Ginger Ale With Snap

Although this zippy ginger ale has been around since 1903, we just found it—and we love it.

By: Kate Nerenberg

Google the phrase Blenheim Ginger Ale and the first hit is BlenheimShrine.com, “a fansite dedicated to the best dang drink in the whole world.” Hyperbole? Maybe, but when we tried the ginger ale at Vidalia, we were smitten. Turns out this is no newfangled artisanal product: A late-19th-century doctor, C.R. May, used Jamaican ginger to disguise an unpleasant taste in one of his common tonics—water from the mineral springs of Blenheim, South Carolina. The drink was so popular that he started bottling it in 1903. The authors of Blenheim Shrine aren’t alone in their fandom. Vidalia manager Michael Nevarez says customers come to the bar just for a glass of Blenheim, which comes in a “hot” variety and a milder “not so hot”—still a potent brew.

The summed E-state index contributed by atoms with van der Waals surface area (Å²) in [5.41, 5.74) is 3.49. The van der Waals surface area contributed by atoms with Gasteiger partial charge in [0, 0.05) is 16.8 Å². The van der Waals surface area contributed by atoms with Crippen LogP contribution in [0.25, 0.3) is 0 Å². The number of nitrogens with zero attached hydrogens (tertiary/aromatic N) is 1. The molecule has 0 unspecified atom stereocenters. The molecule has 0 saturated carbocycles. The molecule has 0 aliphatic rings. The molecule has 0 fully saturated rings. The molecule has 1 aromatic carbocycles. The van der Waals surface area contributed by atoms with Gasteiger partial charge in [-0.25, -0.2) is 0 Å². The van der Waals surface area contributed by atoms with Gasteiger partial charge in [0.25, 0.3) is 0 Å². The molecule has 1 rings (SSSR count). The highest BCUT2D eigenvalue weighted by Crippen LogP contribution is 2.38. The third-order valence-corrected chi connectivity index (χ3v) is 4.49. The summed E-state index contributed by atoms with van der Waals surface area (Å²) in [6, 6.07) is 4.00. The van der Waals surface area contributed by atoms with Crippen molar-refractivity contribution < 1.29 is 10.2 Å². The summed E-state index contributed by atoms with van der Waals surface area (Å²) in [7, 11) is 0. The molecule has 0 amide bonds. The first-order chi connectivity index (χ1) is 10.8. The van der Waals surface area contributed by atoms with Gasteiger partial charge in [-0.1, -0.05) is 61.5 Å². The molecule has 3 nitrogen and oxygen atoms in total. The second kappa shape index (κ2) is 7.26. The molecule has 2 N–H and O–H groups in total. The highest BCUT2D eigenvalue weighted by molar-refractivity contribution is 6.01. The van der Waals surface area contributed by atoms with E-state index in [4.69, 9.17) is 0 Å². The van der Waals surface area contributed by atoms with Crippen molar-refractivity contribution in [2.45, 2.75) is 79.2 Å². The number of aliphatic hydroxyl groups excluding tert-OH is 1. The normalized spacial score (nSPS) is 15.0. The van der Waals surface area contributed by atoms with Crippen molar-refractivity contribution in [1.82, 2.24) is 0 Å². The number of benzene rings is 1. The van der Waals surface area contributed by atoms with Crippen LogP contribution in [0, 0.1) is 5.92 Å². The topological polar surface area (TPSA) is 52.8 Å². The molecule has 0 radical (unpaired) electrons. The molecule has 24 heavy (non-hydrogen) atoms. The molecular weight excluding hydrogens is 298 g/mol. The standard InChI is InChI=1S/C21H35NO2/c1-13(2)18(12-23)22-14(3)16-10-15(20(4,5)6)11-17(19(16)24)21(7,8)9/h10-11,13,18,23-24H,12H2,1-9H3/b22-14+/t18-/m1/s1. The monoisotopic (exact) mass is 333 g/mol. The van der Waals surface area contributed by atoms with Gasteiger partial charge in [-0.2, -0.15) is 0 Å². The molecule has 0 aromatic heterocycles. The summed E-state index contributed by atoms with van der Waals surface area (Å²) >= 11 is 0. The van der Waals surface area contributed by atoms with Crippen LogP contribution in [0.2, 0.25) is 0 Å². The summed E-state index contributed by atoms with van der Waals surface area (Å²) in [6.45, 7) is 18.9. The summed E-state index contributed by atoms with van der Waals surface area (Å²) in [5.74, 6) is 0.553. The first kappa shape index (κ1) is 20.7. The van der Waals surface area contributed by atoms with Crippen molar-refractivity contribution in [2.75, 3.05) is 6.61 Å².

You can find both at Leeward Market Cafe and Grocery and online at Amazon. The Passenger has the “hot” version only.

This article appears in the September 2010 issue of The Washingtonian.

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